Thank you for the question. In many ways, agriculture was an area of policy that I looked at for many years in the European Parliament. I really enjoyed meeting and talking to the sectors right across Northern Ireland. We understand, from the published statistics, that milk prices are, on average, a little lower. Although milk prices for September were 1·59p higher than in September 2018, the average price across the period is 0·9% lower. That represents volatility and shows that the price is lower than the rest of the United Kingdom. It also represents the market and the exposure that Northern Ireland milk prices have, for example, to the commodity market. In GB, much greater supplies of milk go into the liquid market and supermarkets and producers can have longer and more stable contracts.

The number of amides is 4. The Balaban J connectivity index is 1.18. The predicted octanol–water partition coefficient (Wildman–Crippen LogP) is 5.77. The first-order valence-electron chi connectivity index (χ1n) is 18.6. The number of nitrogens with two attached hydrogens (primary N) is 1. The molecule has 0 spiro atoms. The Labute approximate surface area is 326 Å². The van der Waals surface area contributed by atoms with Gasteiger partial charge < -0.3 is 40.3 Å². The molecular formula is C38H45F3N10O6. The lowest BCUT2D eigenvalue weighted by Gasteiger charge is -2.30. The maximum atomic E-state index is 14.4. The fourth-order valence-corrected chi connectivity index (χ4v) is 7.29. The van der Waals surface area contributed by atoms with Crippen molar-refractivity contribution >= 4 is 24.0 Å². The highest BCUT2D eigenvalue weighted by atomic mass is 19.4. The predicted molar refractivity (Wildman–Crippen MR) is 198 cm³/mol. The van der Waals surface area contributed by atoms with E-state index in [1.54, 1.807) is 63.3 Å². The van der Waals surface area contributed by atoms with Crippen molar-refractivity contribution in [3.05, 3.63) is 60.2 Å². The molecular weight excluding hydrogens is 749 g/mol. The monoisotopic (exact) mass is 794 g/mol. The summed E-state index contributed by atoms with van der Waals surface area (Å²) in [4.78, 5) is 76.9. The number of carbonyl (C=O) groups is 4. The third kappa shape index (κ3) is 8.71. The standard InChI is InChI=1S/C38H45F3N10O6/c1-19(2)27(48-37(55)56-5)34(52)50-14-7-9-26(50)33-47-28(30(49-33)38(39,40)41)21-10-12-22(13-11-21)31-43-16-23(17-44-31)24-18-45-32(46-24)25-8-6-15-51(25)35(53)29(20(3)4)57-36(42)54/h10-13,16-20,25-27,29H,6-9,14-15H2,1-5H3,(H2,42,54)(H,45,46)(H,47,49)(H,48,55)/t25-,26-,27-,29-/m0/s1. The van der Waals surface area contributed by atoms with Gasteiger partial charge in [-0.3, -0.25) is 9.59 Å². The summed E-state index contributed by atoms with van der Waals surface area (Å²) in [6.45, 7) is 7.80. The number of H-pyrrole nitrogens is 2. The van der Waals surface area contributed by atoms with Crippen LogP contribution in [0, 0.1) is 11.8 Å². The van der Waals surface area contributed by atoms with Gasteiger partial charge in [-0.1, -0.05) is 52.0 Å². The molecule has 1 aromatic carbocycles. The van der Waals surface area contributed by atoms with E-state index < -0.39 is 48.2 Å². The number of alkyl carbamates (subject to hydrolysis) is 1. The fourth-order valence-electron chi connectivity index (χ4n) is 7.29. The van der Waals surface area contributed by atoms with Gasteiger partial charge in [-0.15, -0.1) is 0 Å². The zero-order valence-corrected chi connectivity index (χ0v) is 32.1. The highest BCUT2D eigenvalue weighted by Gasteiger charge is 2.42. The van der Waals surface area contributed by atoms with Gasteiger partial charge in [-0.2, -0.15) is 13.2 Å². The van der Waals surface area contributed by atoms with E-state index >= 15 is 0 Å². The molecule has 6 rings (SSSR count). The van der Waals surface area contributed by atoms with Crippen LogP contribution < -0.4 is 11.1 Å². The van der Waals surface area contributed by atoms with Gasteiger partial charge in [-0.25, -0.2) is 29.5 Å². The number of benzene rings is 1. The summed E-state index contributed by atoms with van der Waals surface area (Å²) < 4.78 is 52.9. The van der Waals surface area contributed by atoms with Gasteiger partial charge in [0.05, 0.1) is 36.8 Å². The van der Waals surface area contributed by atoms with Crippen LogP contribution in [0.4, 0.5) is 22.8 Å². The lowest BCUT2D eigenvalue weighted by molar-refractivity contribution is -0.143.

We understand that, for the week ending 21 November, beef prices are 13·2% higher than for the same period last year.
That is a difference of £150 per finished head of cattle and is a significant uplift in beef prices. In fact, we probably are third in the EU league table for beef prices. Nevertheless, and again from a processing point of view, this is typically a low-margin process where issues of competitiveness and productivity are hugely important.
Pig prices have remained much the same, and —